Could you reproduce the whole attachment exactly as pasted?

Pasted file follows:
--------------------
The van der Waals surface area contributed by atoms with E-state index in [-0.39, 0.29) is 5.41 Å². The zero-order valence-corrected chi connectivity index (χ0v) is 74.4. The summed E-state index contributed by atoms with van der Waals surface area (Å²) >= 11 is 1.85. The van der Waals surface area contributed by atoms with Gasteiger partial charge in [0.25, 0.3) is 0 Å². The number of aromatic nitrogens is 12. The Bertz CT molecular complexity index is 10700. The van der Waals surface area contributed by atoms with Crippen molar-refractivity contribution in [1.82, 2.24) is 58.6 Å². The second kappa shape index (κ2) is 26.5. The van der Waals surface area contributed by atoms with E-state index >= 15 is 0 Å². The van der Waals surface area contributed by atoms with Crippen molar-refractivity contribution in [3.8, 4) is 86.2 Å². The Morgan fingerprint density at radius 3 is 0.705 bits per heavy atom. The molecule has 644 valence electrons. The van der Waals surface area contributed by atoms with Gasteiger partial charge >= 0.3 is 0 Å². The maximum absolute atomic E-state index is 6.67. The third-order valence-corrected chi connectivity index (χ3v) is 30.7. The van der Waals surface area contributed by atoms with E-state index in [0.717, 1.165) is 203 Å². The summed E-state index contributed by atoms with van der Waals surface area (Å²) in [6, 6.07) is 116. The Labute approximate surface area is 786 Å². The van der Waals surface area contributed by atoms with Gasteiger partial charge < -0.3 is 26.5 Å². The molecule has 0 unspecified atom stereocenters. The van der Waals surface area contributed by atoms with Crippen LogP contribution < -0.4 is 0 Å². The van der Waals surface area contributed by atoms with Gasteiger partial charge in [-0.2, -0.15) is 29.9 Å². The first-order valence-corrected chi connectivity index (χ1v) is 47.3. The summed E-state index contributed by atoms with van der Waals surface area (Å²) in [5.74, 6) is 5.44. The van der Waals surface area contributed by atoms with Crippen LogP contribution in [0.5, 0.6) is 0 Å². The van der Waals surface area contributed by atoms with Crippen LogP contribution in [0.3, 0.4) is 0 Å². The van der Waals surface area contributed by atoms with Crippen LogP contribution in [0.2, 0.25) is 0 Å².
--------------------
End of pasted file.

The van der Waals surface area contributed by atoms with E-state index in [-0.39, 0.29) is 5.41 Å². The zero-order valence-corrected chi connectivity index (χ0v) is 74.4. The summed E-state index contributed by atoms with van der Waals surface area (Å²) >= 11 is 1.85. The van der Waals surface area contributed by atoms with Gasteiger partial charge in [0.25, 0.3) is 0 Å². The number of aromatic nitrogens is 12. The Bertz CT molecular complexity index is 10700. The van der Waals surface area contributed by atoms with Crippen molar-refractivity contribution in [1.82, 2.24) is 58.6 Å². The second kappa shape index (κ2) is 26.5. The van der Waals surface area contributed by atoms with E-state index >= 15 is 0 Å². The van der Waals surface area contributed by atoms with Crippen molar-refractivity contribution in [3.8, 4) is 86.2 Å². The Morgan fingerprint density at radius 3 is 0.705 bits per heavy atom. The molecule has 644 valence electrons. The van der Waals surface area contributed by atoms with Gasteiger partial charge >= 0.3 is 0 Å². The maximum absolute atomic E-state index is 6.67. The third-order valence-corrected chi connectivity index (χ3v) is 30.7. The van der Waals surface area contributed by atoms with E-state index in [0.717, 1.165) is 203 Å². The summed E-state index contributed by atoms with van der Waals surface area (Å²) in [6, 6.07) is 116. The Labute approximate surface area is 786 Å². The van der Waals surface area contributed by atoms with Gasteiger partial charge < -0.3 is 26.5 Å². The molecule has 0 unspecified atom stereocenters. The van der Waals surface area contributed by atoms with Crippen LogP contribution < -0.4 is 0 Å². The van der Waals surface area contributed by atoms with Gasteiger partial charge in [-0.2, -0.15) is 29.9 Å². The first-order valence-corrected chi connectivity index (χ1v) is 47.3. The summed E-state index contributed by atoms with van der Waals surface area (Å²) in [5.74, 6) is 5.44. The van der Waals surface area contributed by atoms with Crippen LogP contribution in [0.5, 0.6) is 0 Å². The van der Waals surface area contributed by atoms with Crippen LogP contribution in [0.3, 0.4) is 0 Å². The van der Waals surface area contributed by atoms with Crippen LogP contribution in [0.2, 0.25) is 0 Å².